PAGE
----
Gonzales is well aware of this, and it’s why he sees verbenone as simply a means to an end, one front in a much larger campaign. In the years since TreeFight’s founding, the group has expanded its focus well beyond verbenone-tagging. Last year TreeFighters trekked into the backcountry on a series of replanting missions, seeding one thousand whitebarks and planting two thousand new seedlings on Forest Service lands around Jackson Hole. They also partnered with ornithologist Schaming, leading troops of volunteers and students into the woods to help collect bird-call data for a population survey of Clark’s nutcrackers.

If this last task sounds a bit Sisyphean—asking gaggles of middle-school kids to sit quietly in the woods for hours at a time—think of it as a metaphor for the whole of TreeFight’s efforts. Because, as Gonzales freely admits, all of these missions are Band-Aids—the verbenone, the replanting, the nutcracker studies, all of it. Ultimately, the only sure steps to prevent the pine beetle’s climate-driven advance are those that reduce carbon emissions. This is why, as far as Gonzales is concerned, “TreeFight’s greatest value is bringing back evidence from these forests that our world is changing way more quickly than most people think.” In other words, what he and his TreeFighters really want is nothing less than to turn whitebark pine into a national cause célèbre for climate change.

To that end, the group is fanatically dedicated to churning out and disseminating new media. As we hiked to our targeted stand, passing the Fighter on our way, I could barely stop to pee without another TreeFighter rolling HD digital video of it. After TreeFight’s first year, Gonzales produced a 20-minute documentary called Seeing Red. It showed at Telluride’s popular Mountainfilm fest, then toured 52 cities in the Backcountry Film Festival, winning best environmental film and showing to more than 5,000 people. A second film is in the works. TreeFight also has plans for an app that would let backcountry recreationists help tag and monitor trees, sans verbenone—a sort of Facebook for foliage, where users can keep tabs on their favorite trees’ health while showing off their photography skills. Last year the group armed schoolkids with smartphones and cameras and marched them into the woods to shoot geo-tagged “TreeArt,” then made screen prints for display at a local arts festival. Needless to say, Gonzales and crew are social-media–savvy to the max, with tens of thousands of followers on social networks you haven’t even heard of yet, like Pheed.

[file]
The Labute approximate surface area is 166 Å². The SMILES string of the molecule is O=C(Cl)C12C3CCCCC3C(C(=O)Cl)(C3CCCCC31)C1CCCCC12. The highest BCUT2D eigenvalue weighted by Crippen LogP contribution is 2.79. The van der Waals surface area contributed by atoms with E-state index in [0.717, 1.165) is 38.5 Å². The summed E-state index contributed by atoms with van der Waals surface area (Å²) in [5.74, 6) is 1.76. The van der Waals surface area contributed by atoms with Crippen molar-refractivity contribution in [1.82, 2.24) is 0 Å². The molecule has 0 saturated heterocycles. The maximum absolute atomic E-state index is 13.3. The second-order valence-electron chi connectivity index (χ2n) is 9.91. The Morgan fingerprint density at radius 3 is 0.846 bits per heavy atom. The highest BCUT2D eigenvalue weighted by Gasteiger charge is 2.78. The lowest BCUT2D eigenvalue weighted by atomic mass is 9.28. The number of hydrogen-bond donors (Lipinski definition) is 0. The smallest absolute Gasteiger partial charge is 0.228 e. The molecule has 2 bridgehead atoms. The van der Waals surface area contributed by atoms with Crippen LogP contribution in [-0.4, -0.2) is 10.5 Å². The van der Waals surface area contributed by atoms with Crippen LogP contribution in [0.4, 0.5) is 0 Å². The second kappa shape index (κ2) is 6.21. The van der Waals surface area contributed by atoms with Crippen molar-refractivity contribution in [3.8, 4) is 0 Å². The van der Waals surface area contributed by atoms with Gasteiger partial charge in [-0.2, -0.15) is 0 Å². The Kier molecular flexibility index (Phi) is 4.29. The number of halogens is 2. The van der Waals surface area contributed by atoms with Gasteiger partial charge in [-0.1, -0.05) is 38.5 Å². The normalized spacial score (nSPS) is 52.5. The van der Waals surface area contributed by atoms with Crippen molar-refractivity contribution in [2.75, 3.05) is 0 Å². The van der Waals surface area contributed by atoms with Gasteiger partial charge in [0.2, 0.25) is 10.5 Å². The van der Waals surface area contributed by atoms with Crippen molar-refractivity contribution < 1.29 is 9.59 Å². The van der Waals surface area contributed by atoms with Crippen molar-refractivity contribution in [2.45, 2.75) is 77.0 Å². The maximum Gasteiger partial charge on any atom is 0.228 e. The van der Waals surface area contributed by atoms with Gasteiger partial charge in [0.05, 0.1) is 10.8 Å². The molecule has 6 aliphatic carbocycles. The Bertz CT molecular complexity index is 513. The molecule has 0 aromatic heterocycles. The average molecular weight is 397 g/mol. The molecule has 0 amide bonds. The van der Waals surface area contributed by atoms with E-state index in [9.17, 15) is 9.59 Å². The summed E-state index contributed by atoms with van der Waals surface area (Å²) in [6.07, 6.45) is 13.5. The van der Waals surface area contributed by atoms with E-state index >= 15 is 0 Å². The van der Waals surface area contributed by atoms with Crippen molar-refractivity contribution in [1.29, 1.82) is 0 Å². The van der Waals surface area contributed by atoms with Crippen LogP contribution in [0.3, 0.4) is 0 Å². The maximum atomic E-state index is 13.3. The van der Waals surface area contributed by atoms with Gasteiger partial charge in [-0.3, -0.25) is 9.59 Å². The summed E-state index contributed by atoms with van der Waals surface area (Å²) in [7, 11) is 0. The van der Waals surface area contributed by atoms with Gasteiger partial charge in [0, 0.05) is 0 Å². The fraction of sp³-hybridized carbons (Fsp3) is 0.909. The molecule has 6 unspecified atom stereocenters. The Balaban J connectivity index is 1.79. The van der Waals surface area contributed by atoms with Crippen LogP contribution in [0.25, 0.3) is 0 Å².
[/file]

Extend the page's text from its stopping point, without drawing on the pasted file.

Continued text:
“David understands these new media ways of communication—he’s wired into ways to communicate with the generation that matters,” says Logan, who, along with Macfarlane, serves as an adviser to TreeFight. “He’s coming up with really innovative ideas beyond stapling verbenone packets to get people involved and maybe impress on them that what we’re doing is really driving this problem.” At the heart of all this is the provocative notion that a gnarly little high-altitude tree can step up to become the next whale or polar bear. But if Gonzales is ignoring traditional eco-wisdom that cuddly megafauna make the best environmental spokesmen, he has a simple reason for doing so. “Trees can’t move,” he explains flatly. “They can’t migrate with the seasons or climb higher to adapt to warming temperatures. And because of this, they’re the most effective temperature gauge on the planet.”

Shortly after noon, the TreeFighters and I reached a ridge crowded with still-verdant whitebark. We fanned out in pairs, with Pepi scrambling happily from group to group. It’s a charismatic tree, you have to admit. Unmolested, a single pine can live a thousand years, and some older specimens have a sculptural, almost Seussian quality to them. Methodically, we started stapling the first of several dozen citronella-smelling packets, posing after each for a high-resolution, geo-tagged photo.

43˚ 52’ 39” N, 110˚ 34’ 39” W This is the rustic-posh Jackson Lake Lodge in Grand Teton National Park. A few months after our mission up Togwotee Pass, I went there to watch Gonzales give a presentation at Jackson Hole’s inaugural TEDx Conference. He was endearingly terrified throughout, but he managed to hit the highlights, and a short clip from Seeing Red drew an audible chorus of whoas from the crowd. Naturally soft-spoken, Gonzales is slowly embracing the role of public speaker. He has since presented at the estimable Yale School of Forestry and hopes to bring TreeFight’s message to new audiences this summer and beyond.

Later, over a post-conference beer, Gonzales acknowledged another advantage of a tree’s essential fixedness. It allows us, he said, to form relationships with it that we simply can’t with an otter or a giant panda. The comment reminded me of a quote from the Viennese philosopher Martin Buber: “[A]s I contemplate the tree I am drawn into a relation,” Buber writes, “and the tree ceases to be an It.” That kind of relationship is what turned Gonzales from a ski-bum auteur into an activist, and he’s betting it can do the same for others. In the end, TreeFight’s mission has less to do with fighting than with conversion: helping whitebark cease to be an It before whitebark ceases to be.

This story originally ran as “Fight Club” in the May-June 2013 issue of Audubon magazine.